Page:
Will NY scrap old law to allow self-driving cars?

Legislators are trying to update a 45-year-old New York state law that currently makes self-driving cars illegal.

As reported by Gothamist, New York is the only US state legally requiring drivers to keep at least one hand on the steering wheel when the vehicle is moving. This technicality makes it illegal to test or demonstrate autonomous vehicles in the state, while also forbidding the use of parking assist features currently installed on certain cars.

Now State Senator Joseph Robach is looking to bring NY into sync with emerging autonomous vehicle technology by presenting a bill to amend the Vehicle and Traffic Law. If passed the revised law will make drivers maintain one hand on the wheel of moving cars except when “driving technology is engaged to perform the steering function.”

“We are just trying to have the law match up to the technology that people are using today and I think is only going to grow down the road,” said Robach who is also chair of the Transportation Committee.

How will scrapping law affect NYC traffic?

However, some politicians have raised concerns that driverless cars could pose dangers to others, especially in built-up urban areas like New York City.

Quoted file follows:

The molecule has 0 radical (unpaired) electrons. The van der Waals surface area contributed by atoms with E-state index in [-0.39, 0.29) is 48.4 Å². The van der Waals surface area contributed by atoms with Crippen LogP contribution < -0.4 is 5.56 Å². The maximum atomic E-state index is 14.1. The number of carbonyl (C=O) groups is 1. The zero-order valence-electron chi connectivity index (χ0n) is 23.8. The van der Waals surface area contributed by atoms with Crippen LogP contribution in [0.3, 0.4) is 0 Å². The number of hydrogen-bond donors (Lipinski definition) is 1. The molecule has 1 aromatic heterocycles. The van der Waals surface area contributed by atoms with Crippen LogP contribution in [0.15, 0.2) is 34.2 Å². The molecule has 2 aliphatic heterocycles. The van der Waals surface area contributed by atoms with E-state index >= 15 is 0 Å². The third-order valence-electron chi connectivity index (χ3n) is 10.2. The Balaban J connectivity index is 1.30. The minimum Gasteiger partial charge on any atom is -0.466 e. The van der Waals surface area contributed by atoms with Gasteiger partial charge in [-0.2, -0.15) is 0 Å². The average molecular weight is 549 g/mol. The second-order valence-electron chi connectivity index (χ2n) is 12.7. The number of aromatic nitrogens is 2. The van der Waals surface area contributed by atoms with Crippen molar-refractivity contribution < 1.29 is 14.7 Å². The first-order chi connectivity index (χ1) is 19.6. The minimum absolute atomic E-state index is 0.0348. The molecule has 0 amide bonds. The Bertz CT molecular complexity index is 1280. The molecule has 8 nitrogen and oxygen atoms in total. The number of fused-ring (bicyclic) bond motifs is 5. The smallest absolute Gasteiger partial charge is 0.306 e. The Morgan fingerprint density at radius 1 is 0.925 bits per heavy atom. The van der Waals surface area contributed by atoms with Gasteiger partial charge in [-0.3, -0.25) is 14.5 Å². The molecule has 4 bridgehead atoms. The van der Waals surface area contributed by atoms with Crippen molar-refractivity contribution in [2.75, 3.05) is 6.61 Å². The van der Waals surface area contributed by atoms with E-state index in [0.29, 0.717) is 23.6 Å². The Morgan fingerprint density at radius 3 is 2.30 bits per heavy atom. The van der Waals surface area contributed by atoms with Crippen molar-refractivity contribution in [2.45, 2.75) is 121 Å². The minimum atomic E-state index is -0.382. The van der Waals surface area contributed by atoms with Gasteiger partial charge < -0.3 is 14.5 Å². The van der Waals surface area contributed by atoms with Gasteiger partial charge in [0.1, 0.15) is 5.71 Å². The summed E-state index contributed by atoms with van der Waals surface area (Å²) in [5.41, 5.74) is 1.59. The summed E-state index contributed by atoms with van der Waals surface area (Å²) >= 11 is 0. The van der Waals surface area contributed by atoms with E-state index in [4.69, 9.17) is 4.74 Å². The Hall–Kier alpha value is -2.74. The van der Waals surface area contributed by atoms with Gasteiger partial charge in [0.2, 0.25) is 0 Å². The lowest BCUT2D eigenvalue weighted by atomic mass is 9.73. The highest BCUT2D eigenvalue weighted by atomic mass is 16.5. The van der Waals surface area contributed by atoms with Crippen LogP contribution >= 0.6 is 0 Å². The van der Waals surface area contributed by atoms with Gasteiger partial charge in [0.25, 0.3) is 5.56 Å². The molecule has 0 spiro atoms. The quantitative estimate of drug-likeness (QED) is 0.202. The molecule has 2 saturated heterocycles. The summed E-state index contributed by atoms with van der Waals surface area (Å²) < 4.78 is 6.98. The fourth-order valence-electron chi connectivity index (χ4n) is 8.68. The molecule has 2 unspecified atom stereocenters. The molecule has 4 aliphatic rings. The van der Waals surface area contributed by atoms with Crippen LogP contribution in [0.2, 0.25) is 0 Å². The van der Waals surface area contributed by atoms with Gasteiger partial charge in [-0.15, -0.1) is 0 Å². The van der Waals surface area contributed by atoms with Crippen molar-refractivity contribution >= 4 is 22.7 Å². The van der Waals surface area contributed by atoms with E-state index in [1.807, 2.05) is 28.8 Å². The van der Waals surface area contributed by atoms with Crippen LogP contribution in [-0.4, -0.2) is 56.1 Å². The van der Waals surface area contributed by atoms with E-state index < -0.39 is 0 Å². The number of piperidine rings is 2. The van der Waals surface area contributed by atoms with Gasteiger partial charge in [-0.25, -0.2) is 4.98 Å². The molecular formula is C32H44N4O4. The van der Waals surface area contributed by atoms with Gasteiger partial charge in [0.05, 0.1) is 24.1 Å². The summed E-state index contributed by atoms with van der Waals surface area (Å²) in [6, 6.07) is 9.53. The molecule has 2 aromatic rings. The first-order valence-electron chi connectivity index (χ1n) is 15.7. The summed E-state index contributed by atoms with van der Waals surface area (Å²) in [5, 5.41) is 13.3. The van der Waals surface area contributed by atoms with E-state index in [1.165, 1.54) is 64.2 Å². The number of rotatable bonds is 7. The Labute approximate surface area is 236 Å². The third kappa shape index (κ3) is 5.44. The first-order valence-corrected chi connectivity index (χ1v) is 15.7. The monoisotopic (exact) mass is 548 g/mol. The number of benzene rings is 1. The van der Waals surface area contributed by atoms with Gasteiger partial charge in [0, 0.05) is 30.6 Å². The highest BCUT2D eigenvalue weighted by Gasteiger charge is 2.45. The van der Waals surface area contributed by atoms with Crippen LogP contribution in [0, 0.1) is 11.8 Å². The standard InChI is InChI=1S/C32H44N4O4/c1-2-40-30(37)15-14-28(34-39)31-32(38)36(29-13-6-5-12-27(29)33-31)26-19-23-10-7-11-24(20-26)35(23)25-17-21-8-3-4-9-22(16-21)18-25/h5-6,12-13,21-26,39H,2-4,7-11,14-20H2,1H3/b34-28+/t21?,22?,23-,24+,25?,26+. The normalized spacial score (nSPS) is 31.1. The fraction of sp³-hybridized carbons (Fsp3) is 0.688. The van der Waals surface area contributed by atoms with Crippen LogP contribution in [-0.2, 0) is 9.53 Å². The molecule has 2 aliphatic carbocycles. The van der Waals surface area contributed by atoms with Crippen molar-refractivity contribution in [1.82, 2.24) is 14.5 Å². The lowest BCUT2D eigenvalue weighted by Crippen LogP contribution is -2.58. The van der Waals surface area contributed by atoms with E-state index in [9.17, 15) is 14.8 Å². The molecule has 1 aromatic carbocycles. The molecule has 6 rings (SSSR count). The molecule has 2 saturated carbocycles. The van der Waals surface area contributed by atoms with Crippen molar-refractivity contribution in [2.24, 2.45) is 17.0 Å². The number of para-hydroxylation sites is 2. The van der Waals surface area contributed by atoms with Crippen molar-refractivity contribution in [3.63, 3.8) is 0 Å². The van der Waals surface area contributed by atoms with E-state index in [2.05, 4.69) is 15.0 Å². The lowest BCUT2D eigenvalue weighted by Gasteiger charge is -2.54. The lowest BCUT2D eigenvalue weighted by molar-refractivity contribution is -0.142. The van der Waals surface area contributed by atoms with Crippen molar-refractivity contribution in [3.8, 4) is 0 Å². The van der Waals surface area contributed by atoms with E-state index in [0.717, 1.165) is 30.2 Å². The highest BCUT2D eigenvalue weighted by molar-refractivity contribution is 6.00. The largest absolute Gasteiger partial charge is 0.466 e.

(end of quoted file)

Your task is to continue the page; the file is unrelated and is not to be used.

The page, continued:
“Self-driving car technology certainly has a lot of promise, but it’s in the very early stages of development,” said Liz Krueger, a State Senator who represents parts of Manhattan. “Right now I don’t think we’re at a place where we should be seeing driverless cars of any sort on the streets of Manhattan—there are simply too many variables, with pedestrians, bikes, delivery trucks, taxis.”

“If our laws and regulations need to be adjusted to allow for more R&D, that’s something that should be done carefully and deliberately, not by simply saying it’s okay to take your hands off the steering wheel,” she adds.

However, Senator Krueger may not have seen the Columbia University study that specifically examined Manhattan’s yellow taxi fleet. The report concluded that if NYC’s downtown borough replaced its cabs with a smaller number of driverless taxis, the cost-per-mile could fall from around $4 to $0.50 per ride. As well traffic congestion would be reduced.

Robach’s amendment has passed a Senate vote but now must survive a vote in the State Assembly. Proponents of autonomous vehicles hope that lawmakers remain in favor of the hands-off legal approach to driverless cars.

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